The title of 'Good morning, Midnight', a crime novel from Yorkshire writer Reginald Hill, refers to a line by American poet Emily Dickenson. Rather bizarrely, it is also a greeting addressed to his lover by DCI Andy Dalziel.
First published in 2004, Hill turns his attention to the post 9/11 world and impending Iraqi invasion. The plot neatly brings in a reference to an earlier novel, and traces US policy back to Irangate, when Ronald Reagan (allegedly?) sold arms to Iran, using the profits to fund right wing forces in Central America. It is not a giant step from the resulting prosecutions to the Enron scandal, the fall out from which manages to drift as far as Yorkshire, England.
You may have seen the series Dalziel and Pascoe on television, based on these novels. The former is a large, uncouth DCI and Pascoe his younger, graduate colleague. In this installment, the first death is that of Pal Maciver, son of a local businessman, who commits suicide in a copycat way after his father. It emerges that Dalziel was in charge of the investigation into the first suicide ten years ago, and seems to have a special relationship with American Kay Kafka, the second wife of the deceased and step son to Pal. However, there is no reason to suggest the son's suicide is anything other a manifestation of personal or family problems
What I particularly enjoyed about this book was the growing 'family' of younger police officers, notably Novello and Bowler, who are each drawn with great care. Not only do they walk in fear of Dalziel, cautiously learning how to handle him, but also increasingly of Pascoe, as his career progresses.
I was pleased to learn that Peter is still married to Ellie (they were having marital problems the last time I saw the TV series, and I have not kept up with all the novels). In many ways Dalziel has become the centre of the book, but here we see his vulnerable side, the implications of which draw his colleagues into his confidence.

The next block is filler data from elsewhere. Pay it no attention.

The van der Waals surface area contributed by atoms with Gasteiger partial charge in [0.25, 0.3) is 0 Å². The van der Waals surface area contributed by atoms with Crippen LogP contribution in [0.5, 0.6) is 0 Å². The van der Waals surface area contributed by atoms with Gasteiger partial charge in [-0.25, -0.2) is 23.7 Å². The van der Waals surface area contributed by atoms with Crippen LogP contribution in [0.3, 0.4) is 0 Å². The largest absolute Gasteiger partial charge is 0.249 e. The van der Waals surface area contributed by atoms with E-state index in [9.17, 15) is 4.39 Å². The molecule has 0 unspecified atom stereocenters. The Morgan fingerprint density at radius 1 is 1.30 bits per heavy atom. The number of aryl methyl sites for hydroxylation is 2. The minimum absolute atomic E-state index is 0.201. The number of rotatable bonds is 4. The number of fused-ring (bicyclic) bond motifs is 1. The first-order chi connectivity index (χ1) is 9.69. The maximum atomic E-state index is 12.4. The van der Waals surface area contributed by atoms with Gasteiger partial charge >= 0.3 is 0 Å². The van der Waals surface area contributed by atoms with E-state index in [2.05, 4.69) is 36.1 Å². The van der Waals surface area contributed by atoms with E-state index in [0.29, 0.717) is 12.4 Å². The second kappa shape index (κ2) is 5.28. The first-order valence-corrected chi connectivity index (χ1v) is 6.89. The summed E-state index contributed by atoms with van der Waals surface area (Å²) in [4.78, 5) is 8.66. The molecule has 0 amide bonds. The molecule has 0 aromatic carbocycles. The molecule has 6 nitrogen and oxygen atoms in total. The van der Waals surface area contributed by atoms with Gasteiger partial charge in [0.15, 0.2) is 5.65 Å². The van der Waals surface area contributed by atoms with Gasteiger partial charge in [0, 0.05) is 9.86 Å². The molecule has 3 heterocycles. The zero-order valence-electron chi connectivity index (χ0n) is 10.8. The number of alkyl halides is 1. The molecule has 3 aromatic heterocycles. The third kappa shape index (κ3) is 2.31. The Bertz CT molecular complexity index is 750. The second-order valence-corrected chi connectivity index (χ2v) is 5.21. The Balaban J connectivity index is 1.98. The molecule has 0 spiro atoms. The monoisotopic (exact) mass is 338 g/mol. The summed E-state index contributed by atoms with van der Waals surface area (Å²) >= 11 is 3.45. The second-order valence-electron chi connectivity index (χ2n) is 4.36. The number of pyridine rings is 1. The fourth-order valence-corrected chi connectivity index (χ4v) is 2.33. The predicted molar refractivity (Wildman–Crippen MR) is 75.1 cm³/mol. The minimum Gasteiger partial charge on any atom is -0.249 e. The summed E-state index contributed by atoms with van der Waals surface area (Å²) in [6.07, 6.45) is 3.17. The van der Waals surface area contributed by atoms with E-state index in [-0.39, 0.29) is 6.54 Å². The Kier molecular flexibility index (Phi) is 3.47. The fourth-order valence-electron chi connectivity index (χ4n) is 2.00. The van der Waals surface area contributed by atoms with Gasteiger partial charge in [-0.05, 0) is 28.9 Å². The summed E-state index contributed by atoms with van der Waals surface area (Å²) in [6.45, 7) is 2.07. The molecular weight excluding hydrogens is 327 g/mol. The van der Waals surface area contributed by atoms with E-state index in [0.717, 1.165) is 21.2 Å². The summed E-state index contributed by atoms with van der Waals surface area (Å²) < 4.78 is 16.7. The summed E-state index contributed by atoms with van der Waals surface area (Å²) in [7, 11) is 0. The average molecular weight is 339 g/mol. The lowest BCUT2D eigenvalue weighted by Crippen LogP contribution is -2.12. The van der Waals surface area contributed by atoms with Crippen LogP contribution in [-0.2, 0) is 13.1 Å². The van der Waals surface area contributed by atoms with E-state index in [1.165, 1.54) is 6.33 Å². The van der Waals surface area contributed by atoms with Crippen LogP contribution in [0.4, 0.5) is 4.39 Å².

If you have not read the earlier books, don't worry, as it is not necessary in order to follow this one. The style is accessible, and makes an enjoyable read for anyone who likes detective fiction that is not too gory or violent, but with a modern twist.
While I do not want to spoil the ending for those who have yet to read it, I would really like to talk about the heart of the novel, which could be summed up as 'who really runs the country?', so I will say no more.
Hill usually acknowledges at least one other author: his first book was homage to The 39 Steps, and I have a suspicion that Peter Pascoe is named after Lord Peter Whimsey.
Stylistically, it reminded me of Eric Ambler- although Dalziel's vernacular term for spooks may break the mould - in particular, his award winning Epitaph for a Spy, set in the Middle East. Ambler uses the device of relating differing accounts and pieces of the jigsaw with a written or recorded oral testimony, which is again usefully deployed here by Hill.
The question is, who to believe, and which part of their testimony to believe?
These sections are quite lengthy, but to me the middle third was the strongest part, when the duo get into their familiar stride. It is quite long, and I do tend to agree with a previous reviewer that the earlier part lags a little. However, it is a thoughtful, masterful book overall, that explores the gamut of modern policing, from the daily grind to arms dealing.
What a pleasure it is to be in the hands of a trusted writer. And Good Morning, Midnight is a reminder of just how good this British crime writer is. Reginald Hill's reputation has been steadily consolidated with some of the most accomplished crime writing in the UK, and his Dalziel and Pascoe novels enjoy a consistency of achievement rare in the genre, with only the occasional misstep. Of course, it's hard these days not to visualise TV actors when we begin a D and P novel, but those adaptations soon seem a world away, so much more sophisticated and atmospheric are the novels. Here, Hill gives us his very individual gloss on a standard crime plot, one that most serious practitioners feel obliged to tackle at least once: the locked room mystery (P D James recently had a crack at the same narrative device). Pal Maciver has committed suicide in a manner similar to that of his father several years ago: the death happening in the classic locked room. Pal's stepmother Kay doesn't enjoy all the negative attention she gets after the death, and although the dependable D S Dalziel is on her side, his help is restricted by a surprising influence--nothing less than as Dalziel's partner, the intractable DCI Pascoe, who regards Kay with suspicion, despite Dalziel's sympathy and support. When a key witness, seductive provider of sexual services Madame Dolores, vanishes, things become very complicated for both detectives--particularly as Pal Maciver's death appears to have many international complications. Will the squabbling Dalziel and Pascoe be able to come to a compromise before further deaths occur?